Newsletter for March 2013

Issue 3, March 2013

UN Geneva: UEA Intervenes in Esperanto Language

For the first time at a United Nations meeting, the Universal Esperanto Association intervened in Esperanto at the 5th Forum on Minorities, at the Palace of Nations, the UN Office in Geneva. The meeting, on November 27 and 28, was concerned with implementation of the Declaration on the Rights of Persons Belonging to National, Ethnic, Religious and Linguistic Minorities, adopted by the United nations General Assembly on December 18, 1992. The representatives of the Association, Cesco Reale and Stefano Keller, addressed the Forum on the difficulties experienced in practice of the rights defined in the Declaration, Keller in Esperanto and Reale providing consecutive Spanish interpretation.

In their address, the UEA’s representatives addressed the problem of linguistic discrimination, referring to such discrimination in hiring practices, where this form of discrimination is far more prevalent than the other forms mentioned in the Declaration. Following the meeting, the UN’s Independent Expert on minority issues, Ms. Rita Izsák, congratulated the Association for its intervention and expressed herself positively about the role of Esperanto.

UN regulations prescribe that a speaker may use a language other than the six official languages if interpretation is provided into one of the official languages. UEA was associated with an earlier intervention at the 2nd Forum in 2009, when the representative of UEA invited a representative of the Swiss Federation of the Deaf to conduct her intervention in sign language, with interpretation in French.

“As far as I know,” said Stefano Keller, who is also UEA’s board member responsible for external relations, “this is the first time that Esperanto has been used for an intervention at the UN.”

Numerous speakers at the Forum mentioned problems associated with language rights. Representatives of nongovernmental organizations stressed the importance of translating the Declaration into as many languages as possible and disseminating it worldwide.
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Language at the UN: Study Group Established

Under the leadership of Humphrey Tonkin and others, a study group has been established to explore and document the United Nations’ use of languages in its work, both formal and informal. “Our goal,” states Dr. Tonkin, “is to get a better sense of how the UN uses languages to get its work done. What languages are used in informal exchanges? How does the UN communicate linguistically with its various publics? How is business conducted in those units of the UN whose work involves such fields as development and peacekeeping? These are areas into which formal language policy does not reach, and we actually know very little about their language use.” In the coming months, Dr. Tonkin, representative of the Association at the UN headquarters in New York, and himself a specialist in language policy and planning, plans to convene a meeting of the group, which currently has some fifteen members, to talk about a research plan. Anyone interested in joining the group should contact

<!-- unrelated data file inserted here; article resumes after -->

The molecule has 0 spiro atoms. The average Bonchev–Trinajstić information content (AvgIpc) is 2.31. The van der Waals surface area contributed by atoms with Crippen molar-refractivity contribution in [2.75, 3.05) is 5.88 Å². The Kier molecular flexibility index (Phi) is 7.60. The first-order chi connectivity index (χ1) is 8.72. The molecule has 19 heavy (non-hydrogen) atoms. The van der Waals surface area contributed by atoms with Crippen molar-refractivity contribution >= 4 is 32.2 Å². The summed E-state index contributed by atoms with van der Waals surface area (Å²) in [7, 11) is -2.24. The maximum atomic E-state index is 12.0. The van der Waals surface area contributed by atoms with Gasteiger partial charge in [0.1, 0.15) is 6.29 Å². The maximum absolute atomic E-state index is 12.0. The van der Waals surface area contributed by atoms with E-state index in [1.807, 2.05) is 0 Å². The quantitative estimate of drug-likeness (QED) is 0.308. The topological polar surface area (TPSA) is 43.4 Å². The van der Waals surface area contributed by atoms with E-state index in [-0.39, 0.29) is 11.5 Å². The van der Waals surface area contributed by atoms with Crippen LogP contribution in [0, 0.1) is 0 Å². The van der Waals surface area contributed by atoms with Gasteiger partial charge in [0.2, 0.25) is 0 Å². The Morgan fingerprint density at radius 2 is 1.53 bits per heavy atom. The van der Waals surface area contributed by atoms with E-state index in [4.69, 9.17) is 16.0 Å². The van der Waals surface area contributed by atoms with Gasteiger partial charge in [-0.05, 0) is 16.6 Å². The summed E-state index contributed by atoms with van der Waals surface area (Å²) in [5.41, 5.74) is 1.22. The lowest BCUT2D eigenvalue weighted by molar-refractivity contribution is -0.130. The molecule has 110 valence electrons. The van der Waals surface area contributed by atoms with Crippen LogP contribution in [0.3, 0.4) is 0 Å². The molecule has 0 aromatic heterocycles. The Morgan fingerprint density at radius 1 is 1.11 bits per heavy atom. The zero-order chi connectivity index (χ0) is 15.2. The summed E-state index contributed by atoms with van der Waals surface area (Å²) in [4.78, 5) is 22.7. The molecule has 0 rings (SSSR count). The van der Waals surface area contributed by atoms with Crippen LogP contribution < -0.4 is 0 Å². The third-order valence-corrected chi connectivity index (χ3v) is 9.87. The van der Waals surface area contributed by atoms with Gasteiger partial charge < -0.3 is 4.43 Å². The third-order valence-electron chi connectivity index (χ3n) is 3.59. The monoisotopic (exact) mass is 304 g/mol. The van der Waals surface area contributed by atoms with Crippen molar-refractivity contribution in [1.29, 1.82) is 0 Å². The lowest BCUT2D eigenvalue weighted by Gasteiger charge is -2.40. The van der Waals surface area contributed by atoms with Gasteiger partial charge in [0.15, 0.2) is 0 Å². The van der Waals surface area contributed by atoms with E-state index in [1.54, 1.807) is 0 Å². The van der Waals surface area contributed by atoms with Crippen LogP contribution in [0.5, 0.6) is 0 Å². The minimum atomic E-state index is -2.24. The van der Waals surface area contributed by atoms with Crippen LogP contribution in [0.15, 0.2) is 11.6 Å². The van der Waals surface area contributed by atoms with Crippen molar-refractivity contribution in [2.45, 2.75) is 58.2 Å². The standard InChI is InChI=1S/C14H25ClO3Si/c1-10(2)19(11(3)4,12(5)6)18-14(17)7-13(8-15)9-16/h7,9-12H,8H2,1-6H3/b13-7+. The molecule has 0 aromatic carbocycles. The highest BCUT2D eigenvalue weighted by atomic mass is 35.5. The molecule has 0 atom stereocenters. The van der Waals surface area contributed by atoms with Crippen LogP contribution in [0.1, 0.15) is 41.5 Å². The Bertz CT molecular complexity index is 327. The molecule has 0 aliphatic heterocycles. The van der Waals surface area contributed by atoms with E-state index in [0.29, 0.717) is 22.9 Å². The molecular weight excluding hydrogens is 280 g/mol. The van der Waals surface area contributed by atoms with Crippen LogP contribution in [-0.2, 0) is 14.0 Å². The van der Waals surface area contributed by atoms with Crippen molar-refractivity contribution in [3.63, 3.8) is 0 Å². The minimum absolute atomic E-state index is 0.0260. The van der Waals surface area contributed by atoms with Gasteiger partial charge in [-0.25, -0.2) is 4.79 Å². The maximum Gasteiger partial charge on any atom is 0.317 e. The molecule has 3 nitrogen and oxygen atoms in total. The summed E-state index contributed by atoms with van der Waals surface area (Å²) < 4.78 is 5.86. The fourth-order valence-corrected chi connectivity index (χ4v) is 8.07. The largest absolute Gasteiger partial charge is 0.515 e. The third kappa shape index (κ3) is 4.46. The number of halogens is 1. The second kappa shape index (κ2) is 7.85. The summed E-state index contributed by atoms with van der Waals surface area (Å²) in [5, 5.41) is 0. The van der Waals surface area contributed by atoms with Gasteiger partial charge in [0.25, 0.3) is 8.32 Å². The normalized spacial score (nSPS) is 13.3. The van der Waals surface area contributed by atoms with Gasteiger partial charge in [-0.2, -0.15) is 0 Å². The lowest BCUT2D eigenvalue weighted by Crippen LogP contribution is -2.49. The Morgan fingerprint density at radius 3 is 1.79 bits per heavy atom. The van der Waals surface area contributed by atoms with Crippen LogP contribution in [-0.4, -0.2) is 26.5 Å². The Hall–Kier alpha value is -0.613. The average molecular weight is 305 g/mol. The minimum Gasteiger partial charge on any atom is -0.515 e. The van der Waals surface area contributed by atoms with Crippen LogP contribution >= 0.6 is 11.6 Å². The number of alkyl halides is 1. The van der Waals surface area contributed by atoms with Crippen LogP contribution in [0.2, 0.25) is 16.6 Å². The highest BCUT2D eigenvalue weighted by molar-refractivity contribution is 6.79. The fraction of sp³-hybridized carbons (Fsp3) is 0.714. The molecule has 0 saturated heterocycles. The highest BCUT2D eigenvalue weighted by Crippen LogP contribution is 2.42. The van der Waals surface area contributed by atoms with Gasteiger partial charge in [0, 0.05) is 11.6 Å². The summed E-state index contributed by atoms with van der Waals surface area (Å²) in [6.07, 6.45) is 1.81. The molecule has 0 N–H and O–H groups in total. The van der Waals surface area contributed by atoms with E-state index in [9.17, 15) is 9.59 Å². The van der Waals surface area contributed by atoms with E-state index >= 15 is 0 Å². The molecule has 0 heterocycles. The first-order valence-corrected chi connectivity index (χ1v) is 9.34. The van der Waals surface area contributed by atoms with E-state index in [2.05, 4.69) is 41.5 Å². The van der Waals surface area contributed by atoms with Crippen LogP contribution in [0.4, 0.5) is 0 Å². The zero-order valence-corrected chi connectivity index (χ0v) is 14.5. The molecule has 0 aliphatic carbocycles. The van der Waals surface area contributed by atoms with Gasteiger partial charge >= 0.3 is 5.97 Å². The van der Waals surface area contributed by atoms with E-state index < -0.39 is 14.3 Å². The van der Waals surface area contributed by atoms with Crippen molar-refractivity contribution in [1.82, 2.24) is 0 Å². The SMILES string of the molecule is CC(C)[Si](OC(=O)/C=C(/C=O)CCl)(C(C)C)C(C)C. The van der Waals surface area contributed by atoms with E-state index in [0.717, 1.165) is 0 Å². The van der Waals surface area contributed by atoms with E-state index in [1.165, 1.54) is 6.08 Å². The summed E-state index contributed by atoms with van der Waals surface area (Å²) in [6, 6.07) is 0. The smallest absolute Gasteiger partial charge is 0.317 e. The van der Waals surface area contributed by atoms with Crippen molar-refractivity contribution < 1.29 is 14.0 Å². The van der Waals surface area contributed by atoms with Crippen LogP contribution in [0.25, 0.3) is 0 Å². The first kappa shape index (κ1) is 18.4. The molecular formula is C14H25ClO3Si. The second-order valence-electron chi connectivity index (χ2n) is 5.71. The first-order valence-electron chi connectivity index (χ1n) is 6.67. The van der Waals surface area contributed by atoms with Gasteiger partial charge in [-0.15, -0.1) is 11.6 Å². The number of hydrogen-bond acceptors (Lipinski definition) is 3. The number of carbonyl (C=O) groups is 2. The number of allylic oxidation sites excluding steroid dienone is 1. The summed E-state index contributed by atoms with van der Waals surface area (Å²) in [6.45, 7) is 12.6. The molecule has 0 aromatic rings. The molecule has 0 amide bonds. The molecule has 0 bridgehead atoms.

Symposium on Multilingualism in Higher Education to Take Place in Reykjavik

The Center for Research and Documentation on World Language Problems is planning a symposium in Reykjavik, Iceland, July 18-20, on the topic “Languages and Internationalization in Higher Education: Ideologies, Practices, Alternatives.” The purpose of the symposium is to address the growing role of English as the medium of instruction in higher education and to analyze both its advantages and its drawbacks in promoting and preserving multilingualism and cultural diversity. Reykjavík, Iceland, July 18-20, 2013. The symposium is taking place under the auspices of the Árni Magnússon Institute for Icelandic Studies and the Vigdis Finnbogadóttir Institute for Foreign Languages. The topic will be linked particularly to the coming publication of the book edited by Anna Kristina Hultgren, Frans Gregersen, and Jacob Thøgersen, English in Nordic Universities: Ideology and Practice, to be published in 2014 in the series Studies in World Language Problems, by the publisher John Benjamins, Amsterdam. However, contributions on the language-of-instruction situation in higher education in other parts of the world will be welcome. Write to for further information.

Office of the Universal Esperanto Association at the United Nations
777 United Nations Plaza, New York, NY 10017.